The Tortoise’s Needs
While tortoises have long lifespans, they can be quite delicate in terms of their environmental needs. This means that in order for them to live through their golden years, it’s important to have the right kind of setup for them. This includes having the right diet, the right enclosure size, the right types of lighting and temperature, and you’ll also need to consider visits to the vet.
While some of these needs can easily be met with a single one-time purchase, some of these, like the food, UVB light bulbs or heaters will incur maintenance costs on top of the initial purchase.
The first thing on the list is the actual place where you’ll be keeping your tortoise. You can get a specially-designed tortoise table from pet stores, or online. Depending on the size, you can get one from $80 to $150.
Of course, if you have the proper tools, you can look up designs online and build them yourself for a significantly cheaper price, and you get to customize it based on your needs or the space available in your home. A good size to start with is a 4ft by 2ft/1.2m by 0.6m and that is about 1 a foot or 30cm deep.
You’ll also need to remember that your tortoise may outgrow its initial enclosure, unless it’s a smaller species, so it’s best to plan ahead in such a scenario. If the local climate allows it, you may need to consider building an outdoor enclosure, which will require a significant investment and a good bit of home improvement on your part.
Another important aspect of the enclosure will be the substrate, which can be anything from sterilized topsoil, to coconut fiber, mulch, or any combination of the three. Depending on the type of substrate, you’ll be set back by about $8 – $15 per 8L bag, with more specialized substrates becoming more expensive. An 8L bag should be enough to keep you going for 4 or so months. The amount of times you’ll need to change the substrate will increase in frequency the more animals you keep in a single enclosure.
Of course, the type of substrate you’ll need will depend mostly on the tortoise species you have and their humidity requirements, with tropical or forest species requiring higher humidity than others. If you want more information on tortoise enclosures check out our article on the best enclosure for your tortoise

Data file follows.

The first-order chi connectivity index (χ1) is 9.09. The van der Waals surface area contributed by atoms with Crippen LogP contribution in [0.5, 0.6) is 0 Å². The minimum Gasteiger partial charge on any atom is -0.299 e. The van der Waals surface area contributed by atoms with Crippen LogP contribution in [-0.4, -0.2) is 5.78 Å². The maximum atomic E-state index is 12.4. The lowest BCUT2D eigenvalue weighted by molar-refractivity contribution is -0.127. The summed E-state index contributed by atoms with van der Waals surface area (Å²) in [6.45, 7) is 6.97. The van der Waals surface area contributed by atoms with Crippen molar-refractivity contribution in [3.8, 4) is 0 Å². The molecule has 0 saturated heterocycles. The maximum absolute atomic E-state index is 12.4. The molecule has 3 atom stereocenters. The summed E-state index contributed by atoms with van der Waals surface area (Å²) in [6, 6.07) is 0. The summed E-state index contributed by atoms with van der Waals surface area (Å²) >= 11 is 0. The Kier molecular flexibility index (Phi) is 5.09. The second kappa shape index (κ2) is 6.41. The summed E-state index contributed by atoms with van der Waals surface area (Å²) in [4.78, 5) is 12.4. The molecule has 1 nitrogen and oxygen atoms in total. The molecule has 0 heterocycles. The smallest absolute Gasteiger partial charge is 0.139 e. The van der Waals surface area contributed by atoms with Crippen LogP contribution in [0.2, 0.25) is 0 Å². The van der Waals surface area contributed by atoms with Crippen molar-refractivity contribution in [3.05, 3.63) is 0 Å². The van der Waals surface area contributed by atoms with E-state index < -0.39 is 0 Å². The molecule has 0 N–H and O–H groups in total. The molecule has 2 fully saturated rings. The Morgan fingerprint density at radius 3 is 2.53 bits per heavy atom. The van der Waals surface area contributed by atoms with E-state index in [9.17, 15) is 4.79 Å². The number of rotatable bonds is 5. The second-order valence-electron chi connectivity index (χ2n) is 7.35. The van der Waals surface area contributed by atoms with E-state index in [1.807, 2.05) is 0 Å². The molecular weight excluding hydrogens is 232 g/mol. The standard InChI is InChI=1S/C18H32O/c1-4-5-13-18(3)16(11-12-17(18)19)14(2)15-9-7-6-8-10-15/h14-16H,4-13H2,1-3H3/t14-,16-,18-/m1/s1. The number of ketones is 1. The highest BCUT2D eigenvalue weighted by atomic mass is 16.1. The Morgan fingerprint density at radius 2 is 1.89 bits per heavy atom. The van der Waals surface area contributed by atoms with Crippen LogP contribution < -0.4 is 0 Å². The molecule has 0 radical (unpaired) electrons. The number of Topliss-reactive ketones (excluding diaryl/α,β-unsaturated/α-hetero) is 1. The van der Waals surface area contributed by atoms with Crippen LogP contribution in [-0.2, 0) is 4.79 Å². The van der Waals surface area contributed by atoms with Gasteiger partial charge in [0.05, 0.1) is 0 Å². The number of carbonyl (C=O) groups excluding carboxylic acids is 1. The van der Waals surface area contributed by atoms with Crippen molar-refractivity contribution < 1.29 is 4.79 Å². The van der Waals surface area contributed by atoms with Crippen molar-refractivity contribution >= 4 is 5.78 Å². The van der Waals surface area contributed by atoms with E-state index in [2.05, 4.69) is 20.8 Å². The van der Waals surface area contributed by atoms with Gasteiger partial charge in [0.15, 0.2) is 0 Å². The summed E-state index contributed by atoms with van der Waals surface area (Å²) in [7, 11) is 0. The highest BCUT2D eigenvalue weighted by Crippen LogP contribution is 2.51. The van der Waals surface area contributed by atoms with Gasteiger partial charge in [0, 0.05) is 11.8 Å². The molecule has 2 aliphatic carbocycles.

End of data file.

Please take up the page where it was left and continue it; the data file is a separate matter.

The Heating and Lighting
Tortoises are ectothermic animals, which means they aren’t able to produce their own body heat and will need to bask in order to stay warm and maintain their bodily functions. Unless you live in an environment where the climate allows you to keep the tortoise table outdoors, assuming of course that they’re safe from predators, you will need to make use of basking lamps in order to simulate the heat of the sun.
You will also need a UVB lamp, which will help your tortoise produce Vitamin D, which in turn helps them metabolize calcium in order for them to grow healthy. If you live in a place where it gets really cold at night, it’s also important to have a heat emitter, a light bulb-like item that emits heat, but not light, which will allow your tortoise to rest in the evening without being disturbed by bright light and still stay warm.
You can manually control all these lights depending your tortoise’s current needs, but it’s recommended to simply get a thermostat so the whole heating and lighting system is automated.
The basking lamp will set you back about $10 – $40, depending on the style, with clip lamps being the cheapest. The bulb itself will cost you between $6 – $12, depending on the wattage, with higher watts costing more.
For UVB lights, you can use the same type of lamp as what you’ve used with the basking lights, with the only difference being the bulb. UVB bulbs will cost you between $12 – $50 per bulb, depending on the amount of UVB they output.
Heat emitters will also require lamps, as they screw in like light bulbs, though they only produce heat, not light. Each one will set you back between $6 – $15, again depending on the wattage. If you’re looking to add a thermostat to your system, you’ll be looking at spending an extra $20 – $60, depending on the model and the amount of control.
So to summarize it all, for the lighting and heating systems, you will need to invest around $75 to as much as $250, depending on the needs of you and your tortoise. Some dealers will sell you these items as a bundle, so you can save a few dollars. If you want our recommendations for the best heating solution take a look at out article on the best heat lamps for tortoises
Do remember that the initial costs could go higher the larger your enclosure gets and the more tortoises you have in one enclosure. You will also have to replace the bulbs at least twice a year, especially with UVB bulbs, as they are only effective at producing UVB between 6-10 months, even if they still produce light.
Hides, Food Dishes and Optional Items